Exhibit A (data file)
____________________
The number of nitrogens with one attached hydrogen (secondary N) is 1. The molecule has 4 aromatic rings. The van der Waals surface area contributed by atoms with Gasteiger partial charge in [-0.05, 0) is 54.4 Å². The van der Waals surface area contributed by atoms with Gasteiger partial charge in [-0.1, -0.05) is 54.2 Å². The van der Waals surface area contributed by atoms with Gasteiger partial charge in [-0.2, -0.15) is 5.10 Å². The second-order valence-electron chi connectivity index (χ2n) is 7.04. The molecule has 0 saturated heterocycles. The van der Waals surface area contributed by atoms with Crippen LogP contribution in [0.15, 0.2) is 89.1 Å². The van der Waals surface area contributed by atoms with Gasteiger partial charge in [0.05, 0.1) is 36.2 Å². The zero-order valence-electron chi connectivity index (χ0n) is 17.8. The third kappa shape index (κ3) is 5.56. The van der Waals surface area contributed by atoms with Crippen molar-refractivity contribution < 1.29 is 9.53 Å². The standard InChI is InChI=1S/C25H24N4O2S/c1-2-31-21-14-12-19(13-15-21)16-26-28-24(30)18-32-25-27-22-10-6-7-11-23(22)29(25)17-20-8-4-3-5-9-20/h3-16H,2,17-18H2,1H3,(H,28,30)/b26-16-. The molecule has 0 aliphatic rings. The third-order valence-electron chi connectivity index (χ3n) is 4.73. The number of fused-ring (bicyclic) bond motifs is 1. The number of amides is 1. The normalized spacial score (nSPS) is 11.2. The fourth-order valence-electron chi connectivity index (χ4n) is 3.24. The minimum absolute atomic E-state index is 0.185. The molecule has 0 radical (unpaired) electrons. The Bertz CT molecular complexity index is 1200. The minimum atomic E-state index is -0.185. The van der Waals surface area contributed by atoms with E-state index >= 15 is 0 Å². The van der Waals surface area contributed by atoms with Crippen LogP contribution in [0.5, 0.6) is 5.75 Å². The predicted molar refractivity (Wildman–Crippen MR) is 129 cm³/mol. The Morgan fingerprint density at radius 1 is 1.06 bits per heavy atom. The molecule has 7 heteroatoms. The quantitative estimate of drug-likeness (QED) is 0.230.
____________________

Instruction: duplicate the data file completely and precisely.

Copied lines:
The number of nitrogens with one attached hydrogen (secondary N) is 1. The molecule has 4 aromatic rings. The van der Waals surface area contributed by atoms with Gasteiger partial charge in [-0.05, 0) is 54.4 Å². The van der Waals surface area contributed by atoms with Gasteiger partial charge in [-0.1, -0.05) is 54.2 Å². The van der Waals surface area contributed by atoms with Gasteiger partial charge in [-0.2, -0.15) is 5.10 Å². The second-order valence-electron chi connectivity index (χ2n) is 7.04. The molecule has 0 saturated heterocycles. The van der Waals surface area contributed by atoms with Crippen LogP contribution in [0.15, 0.2) is 89.1 Å². The van der Waals surface area contributed by atoms with Gasteiger partial charge in [0.05, 0.1) is 36.2 Å². The zero-order valence-electron chi connectivity index (χ0n) is 17.8. The third kappa shape index (κ3) is 5.56. The van der Waals surface area contributed by atoms with Crippen molar-refractivity contribution < 1.29 is 9.53 Å². The standard InChI is InChI=1S/C25H24N4O2S/c1-2-31-21-14-12-19(13-15-21)16-26-28-24(30)18-32-25-27-22-10-6-7-11-23(22)29(25)17-20-8-4-3-5-9-20/h3-16H,2,17-18H2,1H3,(H,28,30)/b26-16-. The molecule has 0 aliphatic rings. The third-order valence-electron chi connectivity index (χ3n) is 4.73. The number of fused-ring (bicyclic) bond motifs is 1. The number of amides is 1. The normalized spacial score (nSPS) is 11.2. The fourth-order valence-electron chi connectivity index (χ4n) is 3.24. The minimum absolute atomic E-state index is 0.185. The molecule has 0 radical (unpaired) electrons. The Bertz CT molecular complexity index is 1200. The minimum atomic E-state index is -0.185. The van der Waals surface area contributed by atoms with E-state index >= 15 is 0 Å². The van der Waals surface area contributed by atoms with Crippen LogP contribution in [0.5, 0.6) is 5.75 Å². The predicted molar refractivity (Wildman–Crippen MR) is 129 cm³/mol. The Morgan fingerprint density at radius 1 is 1.06 bits per heavy atom. The molecule has 7 heteroatoms. The quantitative estimate of drug-likeness (QED) is 0.230.